Transformation mask is an image of Git Hayetsk, carved by Mike Dangeli (Nisga'a). Photo courtesy of the artist.
National Museum of the American Indian
The Smithsonian invites the public to celebrate American Indian Heritage Month throughout November with a series of performances, lectures, exhibitions, family activities and tours at various museums around the Smithsonian. All programs are free unless otherwise indicated. For a full calendar of events, visit www.si.edu/events/heritagemonth.
The Smithsonian will present “A Celebration of Northwest Coast Dance” Nov. 24–26 at the National Museum of the American Indian. This three-day, family-friendly event will feature the West Coast First Nations mask-dancing group Git Hayetsk (People of the Copper Shield) and Tsimshian dancers Lepquinm Gumilgit Gagoadim (Our Own Dance in Our Hearts). The show uses humor and theatrical dance to introduce indigenous lifeways of the Northwest Coast.
The National Museum of American History will host “Waking the Ancestors: Recovering the Lost Sacred Sounds of Colonial America” Saturday, Nov. 5, at 6 p.m. and Sunday, Nov. 6, at 2 p.m. This documentary theater program from Plimoth Plantation, a Smithsonian Affiliate museum, explores the intersection of two musical traditions: hymns and psalms from the Church of England and Calvinist congregations and the sacred songs and dance of the Wampanoag. Free tickets are available. “The Spiritual Worlds of the Pilgrims and Wampanoag” will be held in conjunction Sunday, Nov. 6, at 11:30 a.m. Living history educators from Plimoth Plantation will also perform music related to early colonial religion and Wampanoag spirituality.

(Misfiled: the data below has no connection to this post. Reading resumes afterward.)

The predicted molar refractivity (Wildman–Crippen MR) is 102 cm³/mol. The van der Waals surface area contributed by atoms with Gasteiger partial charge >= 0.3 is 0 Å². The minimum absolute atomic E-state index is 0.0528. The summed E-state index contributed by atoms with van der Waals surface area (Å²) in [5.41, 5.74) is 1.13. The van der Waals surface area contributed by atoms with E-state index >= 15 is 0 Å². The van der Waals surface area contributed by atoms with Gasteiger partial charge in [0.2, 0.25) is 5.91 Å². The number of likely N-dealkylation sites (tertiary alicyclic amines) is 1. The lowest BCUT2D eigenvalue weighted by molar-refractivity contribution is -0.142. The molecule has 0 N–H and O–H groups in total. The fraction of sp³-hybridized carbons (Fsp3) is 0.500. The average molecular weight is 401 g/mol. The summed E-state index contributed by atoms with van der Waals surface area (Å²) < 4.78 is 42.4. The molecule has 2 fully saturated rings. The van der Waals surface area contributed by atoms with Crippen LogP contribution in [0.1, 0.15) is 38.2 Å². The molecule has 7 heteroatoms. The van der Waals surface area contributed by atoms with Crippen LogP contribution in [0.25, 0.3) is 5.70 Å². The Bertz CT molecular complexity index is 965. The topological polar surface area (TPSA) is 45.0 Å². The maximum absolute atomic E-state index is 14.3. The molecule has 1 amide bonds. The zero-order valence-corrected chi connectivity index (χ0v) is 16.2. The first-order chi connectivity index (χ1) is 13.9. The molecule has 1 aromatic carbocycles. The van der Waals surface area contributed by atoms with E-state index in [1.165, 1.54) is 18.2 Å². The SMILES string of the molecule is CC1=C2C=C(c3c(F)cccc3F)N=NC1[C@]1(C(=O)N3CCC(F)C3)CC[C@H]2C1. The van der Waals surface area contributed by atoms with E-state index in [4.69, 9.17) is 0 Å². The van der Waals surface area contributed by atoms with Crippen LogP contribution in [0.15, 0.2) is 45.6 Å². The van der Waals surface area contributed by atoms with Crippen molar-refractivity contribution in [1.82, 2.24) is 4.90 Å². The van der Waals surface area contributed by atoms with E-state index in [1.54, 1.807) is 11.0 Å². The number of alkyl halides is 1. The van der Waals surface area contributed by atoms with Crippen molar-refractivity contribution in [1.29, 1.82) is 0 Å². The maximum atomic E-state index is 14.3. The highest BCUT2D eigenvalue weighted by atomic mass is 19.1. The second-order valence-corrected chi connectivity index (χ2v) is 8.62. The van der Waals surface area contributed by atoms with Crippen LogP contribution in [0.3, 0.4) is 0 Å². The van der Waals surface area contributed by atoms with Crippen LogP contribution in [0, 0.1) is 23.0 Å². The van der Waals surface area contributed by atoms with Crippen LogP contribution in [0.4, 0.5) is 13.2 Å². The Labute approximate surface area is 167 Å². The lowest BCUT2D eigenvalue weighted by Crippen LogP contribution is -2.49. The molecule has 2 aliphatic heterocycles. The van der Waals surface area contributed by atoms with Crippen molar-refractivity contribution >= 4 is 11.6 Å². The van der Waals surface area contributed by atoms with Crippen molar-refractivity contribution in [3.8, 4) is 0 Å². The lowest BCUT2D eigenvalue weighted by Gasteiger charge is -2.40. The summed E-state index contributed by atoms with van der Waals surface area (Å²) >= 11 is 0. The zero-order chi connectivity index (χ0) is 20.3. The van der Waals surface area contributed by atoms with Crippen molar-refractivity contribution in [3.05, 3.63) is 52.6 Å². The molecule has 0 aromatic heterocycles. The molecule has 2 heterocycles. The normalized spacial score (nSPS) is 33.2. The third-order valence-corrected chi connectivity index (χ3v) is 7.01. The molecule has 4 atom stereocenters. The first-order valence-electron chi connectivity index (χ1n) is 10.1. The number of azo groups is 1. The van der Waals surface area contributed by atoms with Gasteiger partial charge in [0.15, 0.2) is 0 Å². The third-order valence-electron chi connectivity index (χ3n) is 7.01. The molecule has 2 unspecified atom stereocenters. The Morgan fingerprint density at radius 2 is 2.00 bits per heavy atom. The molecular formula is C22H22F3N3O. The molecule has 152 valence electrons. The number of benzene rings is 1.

Young visitors and their families can drop into the National Portrait Gallery for the museum’s Portrait Story Day Series. Visitors can participate in an art activity after listening to a story about a famous Native. The program is held in partnership with D.C. Public Libraries.
Portrait Story Days: Pocahontas
Saturday, Nov. 5; 1–4 p.m.
Sunday, Nov. 6; 2–5 p.m.
Portrait Story Days: Sequoyah
Saturday, Nov. 12; 1–4 p.m.
Sunday, Nov. 13; 2–5 p.m.
Portrait Story Days: Sitting Bull
Saturday, Nov. 19; 1–4 p.m.
Sunday, Nov. 20; 2–5 p.m.
Portrait Story Days: Chief Joseph
Saturday, Nov. 26; 1–4 p.m.
Sunday, Nov. 27; 2–5 p.m.
The National Portrait Gallery will host “Young Portrait Explorers: Native American Heritage Month” Monday, Nov. 14, 10:30–11:30 a.m. in honor of Native American Heritage Month. The program focuses on Native Americans in the Portrait Gallery’s collection and touches on art and history through storytelling. It is intended for children ages 5 and up, and registration is required.
Visitors can celebrate the American bison at the National Museum of the American Indian, George Gustav Heye Center in New York Saturday, Nov. 19, 11 a.m.–3 p.m. They can join in hands-on activities, music, dancing and more—all featuring mighty buffalo.
The National Museum of Natural History will host “Hoop for Life with Ty Defoe” Tuesday, Nov. 15, at 10:15 a.m. and at 11:30 a.m. in Baird Auditorium. Defoe tells the story of his life through the sacred (and colorful) Hoop Dance of his Oneida and Ojibwe heritage. This program is recommended for ages 5 and up. For more information or to purchase tickets, the public can visit Hoop of Life.